5 Reasons Why Classes in New Zealand are Better Than in the U.S.

By Nikki Fabrizio, ISA Senior Alumni Relations Coordinator who studied abroad at the University of Otago in New Zealand.

Deciding to study abroad can raise a lot of questions:

What will the culture be like?
What will my roommates be like?
What kind of new foods will I eat?

However, one thing that people often overlook is the academics. Even if you’re going abroad to take classes, unfortunately thinking about those classes can end up near the bottom of your list. The way classes are taught varies from country to country, and New Zealand is no exception. Hopefully this post will help to give you an idea of what to expect!

I studied at the University of Otago and took classes in management, tourism and art history, so this is where my experience is coming from.


1.  You won’t take as many classes! 

One of the first things that differentiates New Zealand academics from the U.S. is how many classes you can take. At my home university, I generally took a full course load of around 5-6 classes per semester. At my abroad university though, I was only allowed to take 4 papers (get used to calling your classes “papers!”). This is an important detail to bear in mind if you need to fulfill a certain number of credits while overseas.

2. Don’t’ be surprised if you have multiple professors for each class.

Another difference you’ll find is the number of professors teaching your class. At Otago, I had two papers that had just one professor. I also had one paper with a professor and a student who ran tutorials, and one paper with a revolving schedule of 4 professors, plus a tutorial student! Having multiple professors can keep classes interesting, but the constant change between professors can get tiring.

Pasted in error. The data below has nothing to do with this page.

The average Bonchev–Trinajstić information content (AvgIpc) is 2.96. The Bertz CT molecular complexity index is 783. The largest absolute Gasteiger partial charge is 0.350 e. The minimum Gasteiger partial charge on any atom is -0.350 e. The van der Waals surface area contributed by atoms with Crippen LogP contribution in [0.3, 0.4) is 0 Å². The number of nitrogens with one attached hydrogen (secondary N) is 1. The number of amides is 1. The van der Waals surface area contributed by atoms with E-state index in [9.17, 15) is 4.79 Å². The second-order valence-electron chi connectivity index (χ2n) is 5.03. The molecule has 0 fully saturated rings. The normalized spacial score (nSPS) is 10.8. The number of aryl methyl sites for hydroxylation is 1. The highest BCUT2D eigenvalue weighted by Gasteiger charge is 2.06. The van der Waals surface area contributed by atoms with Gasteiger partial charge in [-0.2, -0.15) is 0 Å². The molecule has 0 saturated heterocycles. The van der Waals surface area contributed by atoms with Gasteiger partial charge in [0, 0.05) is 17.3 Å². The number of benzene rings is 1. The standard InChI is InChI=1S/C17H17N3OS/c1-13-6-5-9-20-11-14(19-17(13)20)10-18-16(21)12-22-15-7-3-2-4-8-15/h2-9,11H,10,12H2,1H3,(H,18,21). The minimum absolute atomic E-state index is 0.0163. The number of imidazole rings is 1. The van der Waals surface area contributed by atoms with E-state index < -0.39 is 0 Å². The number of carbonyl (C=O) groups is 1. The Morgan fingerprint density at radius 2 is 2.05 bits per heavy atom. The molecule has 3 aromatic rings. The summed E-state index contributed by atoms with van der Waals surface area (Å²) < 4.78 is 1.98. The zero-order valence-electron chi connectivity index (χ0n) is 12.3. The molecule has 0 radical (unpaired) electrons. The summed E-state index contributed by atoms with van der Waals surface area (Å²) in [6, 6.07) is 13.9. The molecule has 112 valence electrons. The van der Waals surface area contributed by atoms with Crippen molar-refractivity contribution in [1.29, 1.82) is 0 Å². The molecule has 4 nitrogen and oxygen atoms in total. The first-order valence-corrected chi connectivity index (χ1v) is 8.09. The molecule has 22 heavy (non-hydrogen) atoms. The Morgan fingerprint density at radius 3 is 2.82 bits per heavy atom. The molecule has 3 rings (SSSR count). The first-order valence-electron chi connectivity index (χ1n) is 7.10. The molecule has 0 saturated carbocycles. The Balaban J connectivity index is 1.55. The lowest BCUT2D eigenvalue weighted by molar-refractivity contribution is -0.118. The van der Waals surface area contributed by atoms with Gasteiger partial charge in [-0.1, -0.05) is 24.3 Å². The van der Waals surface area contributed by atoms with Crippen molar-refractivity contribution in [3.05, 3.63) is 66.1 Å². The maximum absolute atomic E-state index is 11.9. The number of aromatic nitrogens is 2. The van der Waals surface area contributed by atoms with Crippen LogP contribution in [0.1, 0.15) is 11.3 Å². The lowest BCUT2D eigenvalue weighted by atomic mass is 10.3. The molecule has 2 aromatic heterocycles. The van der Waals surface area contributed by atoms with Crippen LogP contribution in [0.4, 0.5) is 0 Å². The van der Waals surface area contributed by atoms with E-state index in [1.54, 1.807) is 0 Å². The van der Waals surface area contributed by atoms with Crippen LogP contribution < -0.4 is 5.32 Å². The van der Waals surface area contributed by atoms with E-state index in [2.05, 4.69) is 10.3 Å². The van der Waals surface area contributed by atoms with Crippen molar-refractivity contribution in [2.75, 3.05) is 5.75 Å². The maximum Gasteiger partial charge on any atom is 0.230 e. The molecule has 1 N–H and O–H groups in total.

3. Say goodbye to homework!

A big thing at Otago was that there was little to NO homework! While this sounds like a dream come true (how nice it was to be finished with classes for the day and actually be done!), remember that this means that unless you’re studying on your own, you won’t be reviewing the material like you do back home. This also means there is no percentage of your grade devoted to homework.

4. Your tests will be different.

Most of my tests at my home university included at least a section of multiple choice questions. Most teachers at Otago, at least in my departments, did not believe in multiple choice, so expect exams consisted of short responses and essays. Get ready to write!

5. Finals mean EVERYTHING!

A final exam for a class back home might normally equate to 30-40% of my overall grade. However, at Otago, my final exams accounted for AT LEAST 50%, with most of them being about 70% of my final grade – and I know friends whose finals accounted for 90% of their final grade! You’ll realize when finals season has hit when campus is eerily quiet and you have to fight for a seat in the library. Finals are taken extremely seriously, because they can make or break your grade. So don’t wait until the last minute to think about them! And this is where reviewing throughout the semester helps- if you don’t pay attention in your classes throughout the semester, you’re going to end up very miserable during finals week.


Overall, the academics in New Zealand are not too different from what you’d experience back home, and the things that were different I tended to appreciate. The lack of homework and smaller amount of classes allow you a lot more time to explore the country. But make sure you take the time to really comprehend your lessons or you’ll find yourself heading home with failing grades. Most of all- remember that this is the main reason you came to this country! While it’s great to take in the activities and sites of a country, attending classes is really one of the best ways to truly get to know a culture- so soak up all the differences!

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Author: International Studies Abroad (ISA)

Since 1987, International Studies Abroad (ISA) has provided college students in the United States and Canada the opportunity to explore the world. ISA offers a wide variety of study abroad programs at accredited schools and universities in 73 program locations throughout the world.

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